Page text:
How to beat the Scottish Power price rises in 2018

scottish power price increase

Scottish Power price hike

Scottish Power, owned by Spanish energy firm Iberdrola, will join the rest of the big six by raising their prices today by an average of 5.5%, matching energy giant British Gas with one of the highest increases on the market.

The move will affect one-third of Scottish Power customers, around 960,000 households, threatening to raise the average bill by about £63. Among the big six energy suppliers, Scottish Power has the lowest number of customers on high priced variable tariffs. However, this won’t console customers who will start feeling the pinch from today.

Scottish Power’s reasons for the price changes are similar to the other big six suppliers. Scottish Power's CEO retail Neil Clitheroe said:

Unfortunately our standard variable prices are increasing. This reflects rising wholesale energy costs and compulsory non-energy costs. Two-thirds of our customers are unaffected. We will be contacting all customers affected by the price change to give them the opportunity to move to a fixed price tariff alternative and avoid this increase

Big energy suppliers such as Scottish Power should be able to plan with foresight the price of energy to avoid sudden substantial price increases such as these. The rises are way above the current rate of inflation and many energy advice services and government bodies have labelled them “unjustified.”

Will I be affected?

Customers who are on a fixed rate tariff with Scottish Power won’t be affected by these price changes until the end of their contract. Only those who are on a standard variable tariff (SVT) will face higher bills. If you are unsure if you are on one of these tariffs, it’s easy to find out by looking at your statement.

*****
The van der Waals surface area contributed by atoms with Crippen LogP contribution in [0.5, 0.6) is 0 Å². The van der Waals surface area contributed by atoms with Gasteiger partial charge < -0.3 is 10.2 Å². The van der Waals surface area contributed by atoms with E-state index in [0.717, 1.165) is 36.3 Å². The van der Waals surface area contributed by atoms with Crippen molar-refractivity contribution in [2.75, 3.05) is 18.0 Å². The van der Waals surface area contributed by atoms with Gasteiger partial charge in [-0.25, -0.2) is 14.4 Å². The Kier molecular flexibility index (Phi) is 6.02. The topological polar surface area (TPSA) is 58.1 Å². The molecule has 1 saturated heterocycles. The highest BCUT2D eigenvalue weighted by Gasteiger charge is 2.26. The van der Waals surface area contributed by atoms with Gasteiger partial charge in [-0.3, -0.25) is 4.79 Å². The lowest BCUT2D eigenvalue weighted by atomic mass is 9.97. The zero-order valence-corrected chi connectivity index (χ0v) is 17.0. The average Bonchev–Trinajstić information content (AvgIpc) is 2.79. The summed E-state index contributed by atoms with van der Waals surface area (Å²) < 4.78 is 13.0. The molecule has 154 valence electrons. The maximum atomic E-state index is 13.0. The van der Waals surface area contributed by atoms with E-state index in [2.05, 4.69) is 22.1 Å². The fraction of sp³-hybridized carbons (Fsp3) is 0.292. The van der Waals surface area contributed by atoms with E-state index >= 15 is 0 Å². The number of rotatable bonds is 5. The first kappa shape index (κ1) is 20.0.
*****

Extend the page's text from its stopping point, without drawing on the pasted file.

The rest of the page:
Standard Variable tariffs mean that your bill will change with the price of electricity on the wholesale market. Customers often find themselves on standard variable tariffs because they have never switched supplier. Also, many customers are on these tariffs by default when their fixed tariff contract ends. These tariffs are in general some of the most expensive on the market and customers should do everything possible to switch to fixed tariffs.

Customers who are on a standard variable tariff dual fuel will find their bills will increase an average of 5.5%. Customers who pay quarterly will see a rise of 6.9%, and those who pay monthly will see their bills rise by 5.6%.

This is due to the removal of the dual fuel discount (previously £10.50) and the increase in the unit rate of both electricity and gas.

What can I do to avoid the price hikes and save money?

The most important thing is that customers mustn’t be complacent. The big six energy suppliers rely on customers’ fear of switching to continue charging disproportionate prices. Many people feel that if they change they will have more problems with their energy supply or even be in danger of being left without electricity at all. This is not the case. All gas and electricity suppliers use the same gas, the same electricity and have the same level of safety. The only difference is the name of the company on your bill and the customer service you receive.

If you think you are going to be safer sticking with one of the big six for their excellent customer service, then you would be surprised. In fact, in the recent Which? customer service survey the big six energy suppliers came placed at the bottom of the table. By changing your supplier you are not only guaranteed to have cheaper energy, but you are also guaranteed to have better customer service.

Updated on

The services and products mentioned on this website may only represent a small selection of the options available to you. Selectra encourages you to carry out your own research and seek advice if necessary before making any decisions. We may receive commission from selected partner providers on sales of some products and/or services mentioned within this website. Our website is free to use, and the commission we receive does not affect our opinion or the information we provide.